The cost of Cuprimine (250-mg oral capsule), a drug used for rheumatoid arthritis and Wilson’s disease, increased 2,143%, from $6 in 2011 to $135 in 2015. In that same time period, the cost of Stelara (a solution of 45 mg per half millimeter), a drug used to treat autoimmune disorders, rose 93%, from $5,523 to $10,669. Only next to 2,143% would 93%—almost a doubling—seem moderate.
That in a nutshell describes part of the problem with trying to control Medicare Part D drug costs, as outlined in an HHS Office of Inspector General report issued in June. The prices are rising, and Medicare beneficiaries are getting hit hard because many of the drugs are maintenance drugs used to treat chronic conditions. The report notes that “increasing reimbursement for these drugs will continue to affect Part D and its beneficiaries for years to come.”
Total beneficiary out-of-pocket costs (which include deductibles, copayments, and coinsurance) were highest for brand-name insulins, cholesterol-lowering drugs, and inhalers. Total costs for these drugs was $6.5 billion higher in 2015 than in 2011.
Utilization for the majority of the brand-name drugs decreased over the five years covered in the report, but that drop was offset by the unit cost increasing 29%, nearly six times the 5% rate of inflation. In addition, the percentage of beneficiaries responsible for out-of-pocket costs of at least $2,000 a year for brand-name drugs nearly doubled in the five years.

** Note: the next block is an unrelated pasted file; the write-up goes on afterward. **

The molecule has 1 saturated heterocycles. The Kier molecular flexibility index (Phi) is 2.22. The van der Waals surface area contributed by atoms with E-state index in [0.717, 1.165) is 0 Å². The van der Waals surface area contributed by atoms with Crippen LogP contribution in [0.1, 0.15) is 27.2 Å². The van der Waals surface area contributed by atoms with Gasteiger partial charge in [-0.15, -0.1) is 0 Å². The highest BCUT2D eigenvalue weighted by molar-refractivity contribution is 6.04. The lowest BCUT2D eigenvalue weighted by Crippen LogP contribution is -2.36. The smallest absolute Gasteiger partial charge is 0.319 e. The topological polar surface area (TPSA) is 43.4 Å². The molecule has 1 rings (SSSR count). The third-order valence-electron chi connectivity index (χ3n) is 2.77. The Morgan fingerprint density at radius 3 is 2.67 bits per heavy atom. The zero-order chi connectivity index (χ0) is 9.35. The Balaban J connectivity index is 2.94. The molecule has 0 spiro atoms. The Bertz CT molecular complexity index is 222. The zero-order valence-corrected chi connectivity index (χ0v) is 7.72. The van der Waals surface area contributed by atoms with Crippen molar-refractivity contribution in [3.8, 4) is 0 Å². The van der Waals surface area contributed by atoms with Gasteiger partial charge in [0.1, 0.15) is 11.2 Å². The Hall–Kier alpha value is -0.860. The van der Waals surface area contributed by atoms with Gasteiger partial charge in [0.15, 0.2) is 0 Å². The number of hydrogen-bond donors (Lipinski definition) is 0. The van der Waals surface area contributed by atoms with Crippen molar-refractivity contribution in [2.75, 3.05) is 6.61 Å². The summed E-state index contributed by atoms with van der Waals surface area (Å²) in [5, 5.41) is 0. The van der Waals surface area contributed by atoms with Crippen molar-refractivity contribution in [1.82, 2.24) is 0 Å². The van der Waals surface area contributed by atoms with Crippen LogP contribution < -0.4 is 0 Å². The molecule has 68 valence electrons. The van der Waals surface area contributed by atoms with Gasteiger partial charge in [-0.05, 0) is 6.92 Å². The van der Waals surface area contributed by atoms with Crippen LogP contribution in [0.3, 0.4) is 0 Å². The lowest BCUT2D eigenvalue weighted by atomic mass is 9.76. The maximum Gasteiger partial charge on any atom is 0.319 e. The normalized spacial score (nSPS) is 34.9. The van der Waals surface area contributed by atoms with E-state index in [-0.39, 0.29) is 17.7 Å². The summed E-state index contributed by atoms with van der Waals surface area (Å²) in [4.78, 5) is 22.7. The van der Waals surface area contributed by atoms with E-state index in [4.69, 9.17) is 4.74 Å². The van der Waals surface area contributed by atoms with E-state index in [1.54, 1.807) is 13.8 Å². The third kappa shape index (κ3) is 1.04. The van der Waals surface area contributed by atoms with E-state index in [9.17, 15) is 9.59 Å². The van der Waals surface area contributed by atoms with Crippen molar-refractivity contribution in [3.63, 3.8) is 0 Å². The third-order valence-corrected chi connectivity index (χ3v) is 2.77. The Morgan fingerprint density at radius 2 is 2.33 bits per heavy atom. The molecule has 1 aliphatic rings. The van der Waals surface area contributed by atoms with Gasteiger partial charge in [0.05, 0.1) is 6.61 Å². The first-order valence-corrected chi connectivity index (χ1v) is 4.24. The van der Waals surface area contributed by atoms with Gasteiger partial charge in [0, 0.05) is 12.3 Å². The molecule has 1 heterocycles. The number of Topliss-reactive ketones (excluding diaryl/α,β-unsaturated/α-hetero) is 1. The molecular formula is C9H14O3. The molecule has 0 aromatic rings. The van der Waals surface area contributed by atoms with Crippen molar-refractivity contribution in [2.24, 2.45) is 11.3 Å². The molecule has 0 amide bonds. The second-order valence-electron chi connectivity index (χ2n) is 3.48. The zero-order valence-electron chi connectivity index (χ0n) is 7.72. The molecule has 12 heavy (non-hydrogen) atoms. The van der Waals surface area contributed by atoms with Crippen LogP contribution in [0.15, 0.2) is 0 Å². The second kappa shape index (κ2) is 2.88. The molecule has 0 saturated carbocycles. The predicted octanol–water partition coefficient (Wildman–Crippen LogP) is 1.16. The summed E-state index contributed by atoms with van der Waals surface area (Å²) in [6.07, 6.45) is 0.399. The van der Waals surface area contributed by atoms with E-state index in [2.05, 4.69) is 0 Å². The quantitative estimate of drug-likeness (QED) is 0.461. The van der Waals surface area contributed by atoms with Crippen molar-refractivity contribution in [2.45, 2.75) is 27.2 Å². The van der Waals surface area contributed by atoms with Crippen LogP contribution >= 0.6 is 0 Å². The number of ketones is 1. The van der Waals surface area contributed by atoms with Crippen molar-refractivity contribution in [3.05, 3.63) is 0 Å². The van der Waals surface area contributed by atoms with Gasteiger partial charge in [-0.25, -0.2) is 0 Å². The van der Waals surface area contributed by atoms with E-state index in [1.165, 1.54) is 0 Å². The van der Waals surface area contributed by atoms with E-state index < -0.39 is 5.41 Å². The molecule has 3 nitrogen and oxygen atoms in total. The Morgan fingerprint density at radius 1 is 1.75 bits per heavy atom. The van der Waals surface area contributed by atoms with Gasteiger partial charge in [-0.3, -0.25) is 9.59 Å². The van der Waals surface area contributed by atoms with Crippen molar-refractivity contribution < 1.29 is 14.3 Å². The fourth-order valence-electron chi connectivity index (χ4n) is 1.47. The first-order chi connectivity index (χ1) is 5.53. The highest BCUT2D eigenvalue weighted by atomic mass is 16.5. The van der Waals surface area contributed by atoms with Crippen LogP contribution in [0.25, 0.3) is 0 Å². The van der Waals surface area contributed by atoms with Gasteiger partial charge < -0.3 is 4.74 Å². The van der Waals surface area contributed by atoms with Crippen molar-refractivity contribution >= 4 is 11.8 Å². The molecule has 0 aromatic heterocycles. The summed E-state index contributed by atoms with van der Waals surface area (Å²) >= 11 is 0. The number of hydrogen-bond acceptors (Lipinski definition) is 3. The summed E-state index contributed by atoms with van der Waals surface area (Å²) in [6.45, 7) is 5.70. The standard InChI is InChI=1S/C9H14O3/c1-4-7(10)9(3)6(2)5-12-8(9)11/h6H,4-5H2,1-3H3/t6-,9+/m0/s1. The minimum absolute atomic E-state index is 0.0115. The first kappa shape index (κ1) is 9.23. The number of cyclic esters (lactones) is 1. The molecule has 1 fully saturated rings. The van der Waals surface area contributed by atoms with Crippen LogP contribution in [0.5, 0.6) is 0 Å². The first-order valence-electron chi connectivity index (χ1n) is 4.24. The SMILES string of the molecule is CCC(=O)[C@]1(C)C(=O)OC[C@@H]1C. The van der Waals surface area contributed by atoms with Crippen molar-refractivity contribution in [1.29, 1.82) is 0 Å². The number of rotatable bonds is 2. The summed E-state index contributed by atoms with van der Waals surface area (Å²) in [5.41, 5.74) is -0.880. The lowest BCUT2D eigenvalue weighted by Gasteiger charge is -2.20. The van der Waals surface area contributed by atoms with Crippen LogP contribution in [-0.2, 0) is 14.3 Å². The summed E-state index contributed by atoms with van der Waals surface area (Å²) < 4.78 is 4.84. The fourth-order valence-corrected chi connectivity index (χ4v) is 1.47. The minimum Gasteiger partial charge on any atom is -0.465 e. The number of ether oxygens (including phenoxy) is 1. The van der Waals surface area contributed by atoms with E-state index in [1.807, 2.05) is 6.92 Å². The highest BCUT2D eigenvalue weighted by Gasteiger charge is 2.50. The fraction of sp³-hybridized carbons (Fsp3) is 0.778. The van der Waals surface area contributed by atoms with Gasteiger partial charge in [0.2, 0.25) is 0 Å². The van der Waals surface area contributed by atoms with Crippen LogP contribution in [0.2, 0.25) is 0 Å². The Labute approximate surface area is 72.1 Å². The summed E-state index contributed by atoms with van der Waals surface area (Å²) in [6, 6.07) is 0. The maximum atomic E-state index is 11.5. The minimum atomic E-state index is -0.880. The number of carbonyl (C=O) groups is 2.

Part D spending for brand-name drugs rose about 75% over the five years, from $58 billion to $102 billion. Rebates for drugs—which pharmaceutical companies tout as their attempt to control costs—rose as well, from $9 billion in 2011 to $23 billion in 2015, but did not seem to have much of an effect on easing the financial burden on patients. The total rebate-adjusted reimbursement under Part D still increased from $49 billion in 2011 to $80 billion in 2015.
In addition, the percentage of brand-name drugs for which pharma companies paid rebates also decreased, from 72% (2,612 of 3,637) in 2011 to 61% (3,328 of 5,492) in 2015.
For nearly half of the 3,578 brand-name drugs reimbursed under Part D, unit costs increased nearly 50%. A majority of the drugs had lower utilization in 2015 than in 2011. The 200 most utilized brand-name drugs accounted for 85% of prescriptions in 2015 and 71% of total costs.
“In other words,” the report states, “the brand-name drugs with utilization decreases were associated with greater increases in unit costs.”